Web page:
3 Mar 1918Arthur Kornberg was born in Brooklyn NY, USAKornbergStanford University
30 Jun 1926Paul Berg was born in New York NY, USABergStanford University
30 Jun 1935Stanley Norman Cohen was born in Perth Amboy, NJ, USACohenStanford University
1941Genes shown to regulate biochemical events within cellsBeadle, TatumStanford University Medical School
24 Apr 1947Roger D Kornberg, winner of the Nobel Prize for Chemistry in 2006 born in St. Louis MO, USAKornbergStanford University
27 Apr 1959Andrew Z Fire was born in Stanford CA, USAFire Stanford University School
1968The first partial sequence of a viral DNA is reportedWu, KaiserCornell University, Stanford University Medical School
1968Paul Berg started experiments to generate recombinant DNA moleculesBergStanford University
1969New idea for generating recombinant DNA conceivedLobhanStanford University
1970Fluorescence activated cell sorter createdHerzenbergStanford University
1971First plasmid bacterial cloning vector constructedBerg, Mertz, JacksonStanford University
June 1971First time potential biohazards of recombinant DNA raisedMertz, Berg, PollackStanford University
October 1972First paper published on generating recombinant DNABerg, Jackson, SymonsStanford University
November 1972First easy-to-use technique published for constucting recombinant DNA. J. Mertz, R. Davis, Proceedings of the National Academy of Science, USA 69/11, pp. 2270-74.Berg, MertzStanford University Medical School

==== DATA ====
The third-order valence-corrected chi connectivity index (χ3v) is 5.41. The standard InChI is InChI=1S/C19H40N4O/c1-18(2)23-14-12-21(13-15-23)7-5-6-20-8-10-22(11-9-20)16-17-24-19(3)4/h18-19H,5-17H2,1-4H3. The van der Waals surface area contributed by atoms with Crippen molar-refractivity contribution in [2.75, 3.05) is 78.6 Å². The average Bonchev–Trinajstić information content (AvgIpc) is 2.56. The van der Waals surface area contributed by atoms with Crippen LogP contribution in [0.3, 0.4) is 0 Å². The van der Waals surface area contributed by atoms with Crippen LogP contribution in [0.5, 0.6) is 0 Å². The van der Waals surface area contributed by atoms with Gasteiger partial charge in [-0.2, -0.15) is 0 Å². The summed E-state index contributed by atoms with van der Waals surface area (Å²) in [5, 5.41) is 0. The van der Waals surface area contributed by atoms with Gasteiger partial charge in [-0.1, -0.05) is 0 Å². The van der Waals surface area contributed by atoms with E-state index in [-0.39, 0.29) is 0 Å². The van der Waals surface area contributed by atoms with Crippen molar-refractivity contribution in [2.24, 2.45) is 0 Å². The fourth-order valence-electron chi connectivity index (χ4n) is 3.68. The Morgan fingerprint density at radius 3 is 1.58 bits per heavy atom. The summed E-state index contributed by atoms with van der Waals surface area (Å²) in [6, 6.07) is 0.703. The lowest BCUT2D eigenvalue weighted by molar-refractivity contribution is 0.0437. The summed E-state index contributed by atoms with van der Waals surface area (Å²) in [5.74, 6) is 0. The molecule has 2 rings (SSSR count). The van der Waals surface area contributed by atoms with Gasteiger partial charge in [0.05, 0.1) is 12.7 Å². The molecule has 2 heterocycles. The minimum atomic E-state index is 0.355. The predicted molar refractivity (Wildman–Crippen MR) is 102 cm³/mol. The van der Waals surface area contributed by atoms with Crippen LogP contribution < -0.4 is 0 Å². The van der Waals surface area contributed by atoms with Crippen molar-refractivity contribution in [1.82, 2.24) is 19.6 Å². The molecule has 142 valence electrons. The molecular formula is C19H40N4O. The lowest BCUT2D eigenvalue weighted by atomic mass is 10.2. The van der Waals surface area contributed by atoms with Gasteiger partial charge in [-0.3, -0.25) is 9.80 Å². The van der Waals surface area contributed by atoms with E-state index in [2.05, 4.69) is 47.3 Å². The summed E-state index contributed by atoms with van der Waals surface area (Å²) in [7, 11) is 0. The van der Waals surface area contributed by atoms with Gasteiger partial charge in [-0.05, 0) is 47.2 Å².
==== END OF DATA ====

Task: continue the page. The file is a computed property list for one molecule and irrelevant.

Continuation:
1 Nov 1972Nature editorial voiced concern about generating recombinant DNABerg, Jackson, SymonsStanford University
1973Recombinant DNA produced in bacteriaCohen, BoyerStanford University Medical School, University of California San Francisco
1977Monoclonal antibodies developed for automatic fluorescence-activated cell sorter Milstein, Herzenberg, OiLaboratory of Molecular Biology, Stanford University Medical School, University of Toronto
1980First patent awarded for gene cloningCohen, BoyerStanford University Medical School
1981First patient successfully treated with anti-idiotype monoclonal antibodyLevyStanford University Medical School
1984First chimeric monoclonal antibodies developed which lays foundation for safer and more effective monoclonal antibody therapeuticsNeuberger, Rabbitts, Morrison, Oi, Herzenberg, Boulianne, Schulman, HozumiLaboratory of Molecular Biology, Stanford Univerity Medical School
1 Jul 1988The first hematopoietic stem cells were isolated in miceSpangrude, Heimfeld, WeissmanStanford University
November 1988Gene targeting technique shown to be efficient in modifying DNA in mammalian cells which can be adapted for other systems. This is the first time genome modification appears possible. Jasin, BergStanford University
March 1991Monoclonal antibody drug approved in Europe for the treatment of septic shockKaplan, TangStanford University Medical School, Centocor
1997FDA approved the first monoclonal antibody cancer drug for the American marketLevy, RastetterStanford University Medical School, Idec Pharmaceuticals
26 Oct 2007Arthur Kornberg diedKornbergStanford University